1. Structural Biology and Molecular Biophysics
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Structural basis of transcription inhibition by the DNA mimic protein Ocr of bacteriophage T7

  1. Fuzhou Ye
  2. Ioly Kotta-Loizou
  3. Milija Jovanovic
  4. Xiaojiao Liu
  5. David TF Dryden
  6. Martin Buck
  7. Xiaodong Zhang  Is a corresponding author
  1. Imperial College London, United Kingdom
  2. University of Durham, United Kingdom
Research Article
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Cite this article as: eLife 2020;9:e52125 doi: 10.7554/eLife.52125

Abstract

Bacteriophage T7 infects Escherichia coli and evades the host restriction/modification system. The Ocr protein of T7 was shown to exist as a dimer mimicking DNA and to bind to host restriction enzymes, thus preventing the degradation of the viral genome by the host. Here we report that Ocr can also inhibit host transcription by directly binding to bacterial RNA polymerase (RNAP) and competing with the recruitment of RNAP by sigma factors. Using cryo electron microscopy, we determined the structures of Ocr bound to RNAP. The structures show that an Ocr dimer binds to RNAP in the cleft, where key regions of sigma bind and where DNA resides during transcription synthesis, thus providing a structural basis for the transcription inhibition. Our results reveal the versatility of Ocr in interfering with host systems and suggest possible strategies that could be exploited in adopting DNA mimicry as a basis for forming novel antibiotics.

Article and author information

Author details

  1. Fuzhou Ye

    Section of Structural Biology, Department of Medicine, Imperial College London, London, United Kingdom
    Competing interests
    The authors declare that no competing interests exist.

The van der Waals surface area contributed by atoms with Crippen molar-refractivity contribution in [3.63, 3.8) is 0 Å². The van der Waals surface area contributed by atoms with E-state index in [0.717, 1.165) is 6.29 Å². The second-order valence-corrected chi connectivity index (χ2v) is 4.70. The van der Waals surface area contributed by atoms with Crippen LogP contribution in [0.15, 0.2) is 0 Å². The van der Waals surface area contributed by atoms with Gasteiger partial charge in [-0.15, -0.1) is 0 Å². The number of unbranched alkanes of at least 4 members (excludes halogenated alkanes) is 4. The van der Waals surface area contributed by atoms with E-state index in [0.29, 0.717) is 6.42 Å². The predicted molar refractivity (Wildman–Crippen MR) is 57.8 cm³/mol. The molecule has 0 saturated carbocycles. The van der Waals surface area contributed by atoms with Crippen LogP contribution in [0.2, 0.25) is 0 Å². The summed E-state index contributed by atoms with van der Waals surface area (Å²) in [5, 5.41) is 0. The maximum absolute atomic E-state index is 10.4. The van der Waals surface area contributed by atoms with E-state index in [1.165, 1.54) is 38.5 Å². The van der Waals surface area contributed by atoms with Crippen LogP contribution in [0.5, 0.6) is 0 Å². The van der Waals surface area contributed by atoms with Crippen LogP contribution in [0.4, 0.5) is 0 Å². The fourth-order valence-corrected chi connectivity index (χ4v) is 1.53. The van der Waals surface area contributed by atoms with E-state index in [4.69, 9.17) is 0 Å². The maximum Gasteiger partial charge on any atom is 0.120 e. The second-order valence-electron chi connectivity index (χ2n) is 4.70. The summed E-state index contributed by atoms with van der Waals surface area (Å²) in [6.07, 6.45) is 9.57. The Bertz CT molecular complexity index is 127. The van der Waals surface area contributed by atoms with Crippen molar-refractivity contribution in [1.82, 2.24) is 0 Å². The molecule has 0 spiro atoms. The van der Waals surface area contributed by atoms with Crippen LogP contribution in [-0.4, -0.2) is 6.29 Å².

2. Ioly Kotta-Loizou

    Department of Life Sciences, Imperial College London, London, United Kingdom
    Competing interests
    The authors declare that no competing interests exist.
  3. Milija Jovanovic

    Department of Life Sciences, Imperial College London, London, United Kingdom
    Competing interests
    The authors declare that no competing interests exist.
  4. Xiaojiao Liu

    Department of Life Sciences, Imperial College London, London, United Kingdom
    Competing interests
    The authors declare that no competing interests exist.
  5. David TF Dryden

    Department of Biosciences, University of Durham, Durham, United Kingdom
    Competing interests
    The authors declare that no competing interests exist.
  6. Martin Buck

    Life Sciences, Imperial College London, London, United Kingdom
    Competing interests
    The authors declare that no competing interests exist.
  7. Xiaodong Zhang

    Section of Structural Biology, Department of Medicine, Imperial College London, London, United Kingdom
    For correspondence
    xiaodong.zhang@imperial.ac.uk
    Competing interests
    The authors declare that no competing interests exist.
    ORCID icon "This ORCID iD identifies the author of this article:" 0000-0001-9786-7038

Funding

Biotechnology and Biological Sciences Research Council (BB/N007816/1)

  • Fuzhou Ye

The funders had no role in study design, data collection and interpretation, or the decision to submit the work for publication.

Reviewing Editor

  1. Seth Darst, The Rockefeller University, United States

Publication history

  1. Received: September 23, 2019
  2. Accepted: February 8, 2020
  3. Accepted Manuscript published: February 10, 2020 (version 1)

Copyright

© 2020, Ye et al.

This article is distributed under the terms of the Creative Commons Attribution License permitting unrestricted use and redistribution provided that the original author and source are credited.

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